February 5, 2016

Kenya atheist group claims bias after it was denied recognition

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Harrison Mumia, president of Atheists in Kenya in Nairobi. He says atheists in Kenya are being discriminated against. RNS photo by Fredrick Nzwili

Harrison Mumia, president of Atheists in Kenya in Nairobi. He says atheists in Kenya are being discriminated against. RNS photo by Fredrick Nzwili

NAIROBI, Kenya (RNS) A group of atheists are accusing the government of discrimination after the authorities turned down a request to register their organization.

The group of 60 had applied for the registration under the title “Atheists in Kenya.” But earlier this week they found out their registration had been rejected because of fears the atheists would disrupt peace and order.

“The interests of peace, welfare or good governance would likely suffer prejudice,” wrote Maria Nyariki, a government lawyer, in a letter dated Jan.15.

Harrison Mumia, the group’s president, criticized the decision, saying the country has faced lots of insecurity but none caused by atheists.

“We are being discriminated (against), although the constitution allows freedom of association,” Mumia said in an interview.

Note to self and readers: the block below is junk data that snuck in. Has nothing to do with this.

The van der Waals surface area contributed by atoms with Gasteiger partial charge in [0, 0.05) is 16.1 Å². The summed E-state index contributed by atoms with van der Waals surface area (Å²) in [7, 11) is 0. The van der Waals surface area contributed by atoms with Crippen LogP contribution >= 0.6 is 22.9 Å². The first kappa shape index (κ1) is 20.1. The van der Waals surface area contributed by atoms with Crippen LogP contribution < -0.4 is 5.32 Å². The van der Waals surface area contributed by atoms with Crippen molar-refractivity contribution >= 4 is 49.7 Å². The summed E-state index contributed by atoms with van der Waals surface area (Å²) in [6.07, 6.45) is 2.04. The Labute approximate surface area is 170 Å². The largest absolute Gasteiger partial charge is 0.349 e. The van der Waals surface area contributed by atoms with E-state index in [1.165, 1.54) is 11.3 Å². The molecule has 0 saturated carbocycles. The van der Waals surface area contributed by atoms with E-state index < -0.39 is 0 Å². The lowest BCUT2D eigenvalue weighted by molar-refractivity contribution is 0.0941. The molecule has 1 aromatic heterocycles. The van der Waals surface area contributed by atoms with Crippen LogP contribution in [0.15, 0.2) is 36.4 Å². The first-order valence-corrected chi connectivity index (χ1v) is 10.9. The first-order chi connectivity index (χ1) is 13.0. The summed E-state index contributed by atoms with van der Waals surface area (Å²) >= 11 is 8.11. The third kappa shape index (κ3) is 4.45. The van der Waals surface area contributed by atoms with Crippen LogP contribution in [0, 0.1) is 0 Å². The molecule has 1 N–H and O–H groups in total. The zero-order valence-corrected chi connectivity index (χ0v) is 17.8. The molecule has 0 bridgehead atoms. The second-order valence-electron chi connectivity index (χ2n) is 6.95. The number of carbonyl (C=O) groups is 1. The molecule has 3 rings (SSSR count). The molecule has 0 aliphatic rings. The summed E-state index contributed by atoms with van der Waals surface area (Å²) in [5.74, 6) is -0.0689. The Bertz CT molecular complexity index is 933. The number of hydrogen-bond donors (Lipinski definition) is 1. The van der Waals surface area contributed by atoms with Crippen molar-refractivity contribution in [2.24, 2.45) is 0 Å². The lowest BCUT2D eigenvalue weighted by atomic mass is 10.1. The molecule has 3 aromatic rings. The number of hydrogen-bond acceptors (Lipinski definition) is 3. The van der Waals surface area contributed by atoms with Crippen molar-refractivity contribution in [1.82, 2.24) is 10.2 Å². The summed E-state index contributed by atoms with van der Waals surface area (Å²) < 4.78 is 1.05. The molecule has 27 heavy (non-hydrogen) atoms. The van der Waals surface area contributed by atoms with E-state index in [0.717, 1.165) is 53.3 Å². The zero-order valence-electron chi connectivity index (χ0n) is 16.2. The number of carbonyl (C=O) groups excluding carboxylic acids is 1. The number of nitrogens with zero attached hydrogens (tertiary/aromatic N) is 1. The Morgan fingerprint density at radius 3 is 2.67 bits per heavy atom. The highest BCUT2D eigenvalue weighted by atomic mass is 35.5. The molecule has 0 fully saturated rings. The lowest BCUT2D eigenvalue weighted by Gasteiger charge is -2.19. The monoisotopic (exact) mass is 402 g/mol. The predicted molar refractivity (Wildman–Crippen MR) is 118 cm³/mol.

Although the registrar had given the group 30 days to appeal the decision, Mumia said the group was considering appealing in court, as have some LGBT groups.

“Atheists in Kenya want a place, recognition and space to interact,” he added, estimating that atheists make up 5 to 7 percent of the population.

The group has not been shy about criticizing faith groups.

“There’s no reliable evidence for any god, or even for Jesus. There is also extensive evidence that Jesus and all gods are fictional characters — myths, created mainly by primitive people who had little understanding of how our universe operates,” the group states on its website.

Around Christmas, Mumia angered church leaders when he urged the government to scrap Christmas celebrations, which, he said, were unconstitutional.

He also opposed President Uhuru Kenyatta’s declaration of a national holiday when Pope Francis visited the country in November.

Mumia said the group wants a clear separation of church and state, a rational inquiry into moral issues such as abortion and an end to teaching of religious education in schools.

But some church leaders said the government was justified in rejecting the application.

“Our constitution is clear on the issue of God,” said the Rev. David Gathanju, a former moderator of the Presbyterian Church of East Africa who opposes the atheist group’s legal recognition and said it establishes a foreign influence.

(Fredrick Nzwili is a Nairobi-based RNS correspondent)